AirWare User Manual

AERMOD: A Dispersion Model
for Industrial Source Applications

This documentation is extracted from Perry et al. (1998).



Terrain Handling

ISC2 accounts for elevated terrain by assuming that the reflecting surface, which extends from the source to the receptor, is located at the height of the receptor. This assumption ignores the fact that under many atmospheric conditions a plume is displaced vertically as it senses rising terrain. As a result, ISC2 has been shown to significantly overestimate concentration as terrain exceeds stack top. This result caused EPA to restrict the application of ISC2 to terrain at or below stack top. For terrain above stack top, EPA guidance allows for the use of either:

  1. a conservative screening model (eg., COMPLEX I or RTDM) 0,0 coupled with the application of the "intermediate terrain policy0", or
  2. CTDMPLUS/CTSCREEN0,0.
Both options present significant implementation issues (e.g. intermediate terrain postprocessing, significant input requirements of CTDMPLUS, etc) and may introduce discontinuities in concentration estimates in complex terrain.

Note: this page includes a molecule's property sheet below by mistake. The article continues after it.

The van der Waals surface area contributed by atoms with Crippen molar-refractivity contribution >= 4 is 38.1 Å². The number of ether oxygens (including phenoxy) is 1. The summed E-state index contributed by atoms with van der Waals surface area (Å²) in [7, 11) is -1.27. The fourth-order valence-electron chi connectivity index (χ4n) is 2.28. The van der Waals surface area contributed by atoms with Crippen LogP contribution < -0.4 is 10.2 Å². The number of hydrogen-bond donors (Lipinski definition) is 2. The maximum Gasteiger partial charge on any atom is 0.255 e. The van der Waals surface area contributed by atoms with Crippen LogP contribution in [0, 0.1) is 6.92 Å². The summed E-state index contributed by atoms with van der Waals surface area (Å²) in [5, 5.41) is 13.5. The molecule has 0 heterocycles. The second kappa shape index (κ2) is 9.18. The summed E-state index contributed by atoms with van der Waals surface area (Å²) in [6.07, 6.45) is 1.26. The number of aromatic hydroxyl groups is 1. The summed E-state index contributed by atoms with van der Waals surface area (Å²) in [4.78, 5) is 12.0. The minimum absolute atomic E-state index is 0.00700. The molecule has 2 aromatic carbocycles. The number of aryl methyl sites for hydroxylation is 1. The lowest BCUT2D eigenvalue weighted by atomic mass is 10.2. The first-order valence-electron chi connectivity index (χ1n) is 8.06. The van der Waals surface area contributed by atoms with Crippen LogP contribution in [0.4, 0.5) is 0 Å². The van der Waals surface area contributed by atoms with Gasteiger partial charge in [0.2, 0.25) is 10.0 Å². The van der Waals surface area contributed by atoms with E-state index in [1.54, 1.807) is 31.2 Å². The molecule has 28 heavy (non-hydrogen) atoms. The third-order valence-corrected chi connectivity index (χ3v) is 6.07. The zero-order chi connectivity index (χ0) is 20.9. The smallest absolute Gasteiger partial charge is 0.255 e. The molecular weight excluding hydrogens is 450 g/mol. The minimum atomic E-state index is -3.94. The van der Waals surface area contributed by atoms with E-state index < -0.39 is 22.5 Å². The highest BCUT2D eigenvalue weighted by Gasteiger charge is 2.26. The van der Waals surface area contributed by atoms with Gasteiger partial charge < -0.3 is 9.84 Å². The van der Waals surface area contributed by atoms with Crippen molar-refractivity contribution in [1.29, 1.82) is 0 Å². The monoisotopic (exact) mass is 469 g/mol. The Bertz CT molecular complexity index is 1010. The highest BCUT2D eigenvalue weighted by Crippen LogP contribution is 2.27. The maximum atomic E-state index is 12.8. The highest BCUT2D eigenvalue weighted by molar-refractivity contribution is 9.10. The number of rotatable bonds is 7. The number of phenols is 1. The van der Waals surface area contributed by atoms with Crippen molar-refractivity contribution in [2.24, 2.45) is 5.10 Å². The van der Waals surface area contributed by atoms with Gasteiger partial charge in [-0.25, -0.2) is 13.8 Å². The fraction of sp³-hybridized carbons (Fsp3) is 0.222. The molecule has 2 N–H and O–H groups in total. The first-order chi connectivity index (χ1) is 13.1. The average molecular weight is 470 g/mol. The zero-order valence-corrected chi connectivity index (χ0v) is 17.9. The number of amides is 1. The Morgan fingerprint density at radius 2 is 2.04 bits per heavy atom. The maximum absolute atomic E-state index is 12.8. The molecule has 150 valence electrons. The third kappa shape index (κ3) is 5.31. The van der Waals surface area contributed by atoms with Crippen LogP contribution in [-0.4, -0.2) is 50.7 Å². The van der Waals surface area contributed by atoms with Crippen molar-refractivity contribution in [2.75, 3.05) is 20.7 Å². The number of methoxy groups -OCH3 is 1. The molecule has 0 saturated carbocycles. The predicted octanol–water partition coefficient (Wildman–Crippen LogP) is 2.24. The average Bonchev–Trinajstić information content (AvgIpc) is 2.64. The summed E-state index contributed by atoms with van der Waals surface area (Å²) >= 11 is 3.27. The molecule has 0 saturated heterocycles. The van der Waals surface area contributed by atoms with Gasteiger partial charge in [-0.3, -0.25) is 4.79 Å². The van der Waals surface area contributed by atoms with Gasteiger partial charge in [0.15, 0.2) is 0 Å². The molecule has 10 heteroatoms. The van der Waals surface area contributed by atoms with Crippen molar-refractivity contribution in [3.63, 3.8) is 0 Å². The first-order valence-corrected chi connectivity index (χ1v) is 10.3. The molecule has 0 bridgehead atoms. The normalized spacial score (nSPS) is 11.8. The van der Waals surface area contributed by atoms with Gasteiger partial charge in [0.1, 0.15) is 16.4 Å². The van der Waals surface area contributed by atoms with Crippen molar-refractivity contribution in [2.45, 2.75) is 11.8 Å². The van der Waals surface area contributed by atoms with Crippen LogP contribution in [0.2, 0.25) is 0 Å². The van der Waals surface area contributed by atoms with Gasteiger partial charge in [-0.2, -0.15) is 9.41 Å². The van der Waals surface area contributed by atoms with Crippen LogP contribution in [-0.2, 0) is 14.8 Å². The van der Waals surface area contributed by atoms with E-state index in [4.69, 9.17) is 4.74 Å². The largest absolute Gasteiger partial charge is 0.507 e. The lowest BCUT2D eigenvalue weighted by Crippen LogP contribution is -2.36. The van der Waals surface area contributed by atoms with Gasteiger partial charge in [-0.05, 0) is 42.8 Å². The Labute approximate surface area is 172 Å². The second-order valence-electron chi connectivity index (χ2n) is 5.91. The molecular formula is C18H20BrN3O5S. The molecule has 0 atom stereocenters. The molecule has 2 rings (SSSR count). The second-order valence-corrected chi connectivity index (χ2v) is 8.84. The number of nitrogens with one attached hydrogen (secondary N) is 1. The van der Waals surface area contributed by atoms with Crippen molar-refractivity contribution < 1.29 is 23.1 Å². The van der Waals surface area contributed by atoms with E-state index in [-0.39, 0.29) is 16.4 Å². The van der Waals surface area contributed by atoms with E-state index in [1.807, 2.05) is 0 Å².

In its treatment of elevated terrain AERMOD represents significant improvement over current regulatory modeling methods. Contrary to ISC2, AERMOD provides a consistent and continuous approach for application at all terrain heights thus removing the discontinuities and much of the implementation burden of the present system. AERMOD assumes that the concentration at a receptor is a weighted combination of two concentration estimates: a purely horizontal plume, and a plume that is vertically displaced by the terrain. This simplified approach (relative to CTDMPLUS/CTSCREEN) allows an automated and objective scheme for characterizing terrain (see section on terrain preprocessor). It is important to note that with the AERMOD approach, the regulatory need for a definition of complex terrain (eg. terrain above stack top) becomes moot.





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